There are two criminal cases pending in Palm Beach County that threaten to put a bullet in the heart of healthcare professionals and businesses and also the law practices that advise them. Both State v. Simeone and State v. Kigar have a motion from the State pending before them to block any testimony that the defendants received legal advice concerning a contract entered into by an addiction treatment facility and a sober home. The State alleges that the contract violates the state Patient Brokering Act (PBA) because it was essentially a ruse whereby the addiction treatment facility was just paying for the sober home to refer patients. Now the State wants to make sure that the entire issue of the defendants being advised by counsel never sees the light of day.
How is this possible? How can it be that a client can seek legal counsel, get advise (and presumably follow it), and then be blocked from presenting that evidence? The State argues that the PBA has no wording that requires them to prove intent. And if intent isn’t an element to be proven, the argument goes, then evidence of the client intending not to violate the law by getting advice beforehand is inadmissible!
Municipalities throughout the nation continue to use zoning to exclude community residences from residential districts despite the presence of numerous court decisions that recognize community residences for people with disabilities as a residential use. Over the past year multiple Florida cities have imposed tougher regulations on community residences for people with disabilities. These communities include group homes, sober living homes, recovery communities, and assisted living facilities that emulate a biological family. In creating these regulations, cities cite to the protection of individuals from the actions of unscrupulous operators and also the need to avoid a concentration of community residences in one area that have shown to undermine the goals of the residents. Thus, if you are an operator in one of these cities, you may be subject to heightened scrutiny and additional documentation requirements ranging from simple registration to submitting an application for a conditional use permit requiring an appearance before a planning and zoning board.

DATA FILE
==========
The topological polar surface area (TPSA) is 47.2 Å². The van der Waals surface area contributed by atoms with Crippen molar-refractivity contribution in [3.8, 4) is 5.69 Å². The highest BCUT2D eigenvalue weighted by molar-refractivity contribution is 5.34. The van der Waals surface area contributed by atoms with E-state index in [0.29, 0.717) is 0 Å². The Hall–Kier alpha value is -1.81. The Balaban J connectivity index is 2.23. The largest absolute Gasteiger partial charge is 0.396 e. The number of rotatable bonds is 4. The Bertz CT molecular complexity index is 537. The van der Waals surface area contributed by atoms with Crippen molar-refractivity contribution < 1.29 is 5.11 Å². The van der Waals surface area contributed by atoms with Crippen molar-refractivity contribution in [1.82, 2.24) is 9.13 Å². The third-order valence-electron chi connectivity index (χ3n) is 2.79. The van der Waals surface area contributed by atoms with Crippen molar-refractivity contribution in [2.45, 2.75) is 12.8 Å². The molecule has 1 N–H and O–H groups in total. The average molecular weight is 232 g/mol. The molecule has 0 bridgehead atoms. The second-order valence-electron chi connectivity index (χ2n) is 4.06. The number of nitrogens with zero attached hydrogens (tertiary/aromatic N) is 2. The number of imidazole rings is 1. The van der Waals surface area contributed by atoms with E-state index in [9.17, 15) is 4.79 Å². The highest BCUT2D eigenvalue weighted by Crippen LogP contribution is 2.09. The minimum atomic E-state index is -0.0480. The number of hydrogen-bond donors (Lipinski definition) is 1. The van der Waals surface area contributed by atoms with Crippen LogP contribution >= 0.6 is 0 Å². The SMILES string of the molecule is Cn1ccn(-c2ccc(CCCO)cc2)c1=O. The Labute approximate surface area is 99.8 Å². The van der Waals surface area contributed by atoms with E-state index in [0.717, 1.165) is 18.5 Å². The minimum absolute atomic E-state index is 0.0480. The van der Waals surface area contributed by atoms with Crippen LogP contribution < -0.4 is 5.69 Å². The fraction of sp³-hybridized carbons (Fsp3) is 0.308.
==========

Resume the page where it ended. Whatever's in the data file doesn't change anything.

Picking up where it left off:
A recent ruling by a state trial court handling the Palm Beach County Sober Home Task Force prosecutions against providers of addiction treatment and sober home services is creating lots of confusion and alarm around the state and could have very far reaching consequences for the entire healthcare industry well beyond addiction treatment.
The issue presented by the prosecution focuses on whether a person charged with violating the state’s Patient Brokering Act (PBA) can be found guilty even if he/she didn’t know what he was doing was unlawful. The PBA broadly prohibits paying someone for patient referrals, very much like the federal Anti-Kickback statute. If allowed, the client would have gotten legal advice, paid for it, followed it, and still not be able to show a judge or jury that, despite all their best efforts, they simply followed the law as instructed.
Can a healthcare facility or provider be guilty of violating a criminal law [the PBA] if they’d gotten legal advice and followed it? Traditionally, the answer would be a clear “no.” The argument against the State’s position would be something like “How can someone intend to violate a criminal law if they got legal advice regarding how to comply with it and then followed that advice?” The argument of the state might look something like “We don’t even think the judge or jury ought to be able to hear that the person got legal advice and followed it.” The court punted the issue to the appellate court.
Health law is the federal, state, and local law, rules, regulations and other jurisprudence among providers, payers and vendors to the healthcare industry and its patient and delivery of health care services; all with an emphasis on operations, regulatory and transactional legal issues.